By Mark Kimmich
Toronto, Ontario — September 21, 2012 — The face of the towing industry is the ubiquitous tow truck. Of course, for operators, the truck represents their livelihood and their main piece of equipment, so this equipment undergoes a lot of wear and tear over the course of a given day, month, year and beyond. Operators are always concerned with what is new in equipment and how to increase safety, refine efficiency and improve the bottom line.
When it comes to replacing equipment and maintaining a current fleet, operators have different points of view on when and how to replace or maintain ageing equipment.
“Part of it is just seeing what’s out there, what’s going to work within the fleet that you have,” says Fernando LeBlanc, Operations Manager of Cliff’s Towing in Edmonton.
Cliff’s Towing has a fleet in excess of 85 strong, and their fleet runs the gamut from a smaller highway division, to a deck and big tow division.
“We haven’t replaced any equipment in the last year,” says LeBlanc. “We are planning on stretching our fleet out more than we normally do. We’re just waiting to see what the economy is going to do. When you’re running a fleet this size, you’re always watching what the economy is doing.”
Nick Roscoe, President and Owner of Dr. Hook Towing in Winnipeg, has replaced equipment at a lower rate than normal as well, but for different reasons.
“We had an abnormally warm winter last year,” explains Roscoe. “That warm winter meant less towing, and it has put a dampener on equipment replacement for the summer.”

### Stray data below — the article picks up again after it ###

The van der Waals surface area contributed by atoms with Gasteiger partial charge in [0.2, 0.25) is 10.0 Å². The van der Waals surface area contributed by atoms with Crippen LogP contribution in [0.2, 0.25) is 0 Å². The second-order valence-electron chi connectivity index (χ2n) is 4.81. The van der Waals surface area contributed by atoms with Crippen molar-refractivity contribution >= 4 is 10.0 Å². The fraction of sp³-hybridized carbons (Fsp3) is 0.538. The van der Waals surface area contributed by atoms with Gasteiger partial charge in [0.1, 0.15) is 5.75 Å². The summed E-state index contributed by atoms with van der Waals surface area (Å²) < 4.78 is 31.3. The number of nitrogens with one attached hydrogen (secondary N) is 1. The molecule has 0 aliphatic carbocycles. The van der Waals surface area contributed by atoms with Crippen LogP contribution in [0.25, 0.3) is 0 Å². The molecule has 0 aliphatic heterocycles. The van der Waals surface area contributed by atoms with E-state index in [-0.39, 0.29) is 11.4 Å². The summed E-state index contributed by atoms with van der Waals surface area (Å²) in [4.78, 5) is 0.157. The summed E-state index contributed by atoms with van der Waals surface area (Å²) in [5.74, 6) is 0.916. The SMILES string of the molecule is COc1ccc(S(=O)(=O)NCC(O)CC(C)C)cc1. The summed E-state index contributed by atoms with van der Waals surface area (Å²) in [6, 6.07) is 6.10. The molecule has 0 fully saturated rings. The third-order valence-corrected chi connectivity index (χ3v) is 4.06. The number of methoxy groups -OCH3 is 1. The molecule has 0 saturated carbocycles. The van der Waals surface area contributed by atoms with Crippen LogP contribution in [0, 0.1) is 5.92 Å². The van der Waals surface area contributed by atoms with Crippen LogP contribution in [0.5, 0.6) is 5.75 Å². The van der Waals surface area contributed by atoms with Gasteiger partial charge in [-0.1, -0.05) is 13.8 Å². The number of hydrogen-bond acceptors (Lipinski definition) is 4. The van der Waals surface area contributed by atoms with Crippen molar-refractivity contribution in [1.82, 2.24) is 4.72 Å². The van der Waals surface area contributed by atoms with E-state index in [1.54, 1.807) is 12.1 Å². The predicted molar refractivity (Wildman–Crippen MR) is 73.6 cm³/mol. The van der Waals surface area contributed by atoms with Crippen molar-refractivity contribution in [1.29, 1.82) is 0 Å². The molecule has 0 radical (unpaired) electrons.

Ironically, according to Roscoe, this is a great time to replace equipment, particularly if you are dealing with an American dealer or manufacturer.
“We are aligned with Miller Industries, probably about 70% or what we have is Miller product. It is a fantastic time to replace because of the dollar.”
Equipment replacement is down because of some abnormal meteorological conditions and a slow economy, but in the case of Roscoe and Dr. Hook, there has also been another reason for equipment being replaced at a slower rate than usual.
“18 months ago, we invested in a huge capital project to implement GPS into the way we manage our fleet.” Roscoe says that the $400,000 investment has paid he dividends and that the GPS units are “worth their weight in gold.”
“For larger fleets like ours, you need to look at software solutions for keeping track of your fleet and the miles traveled. Our number one expense is wages, followed by fuel. If you can reduce those through higher efficiency, it is definitely to your benefit.”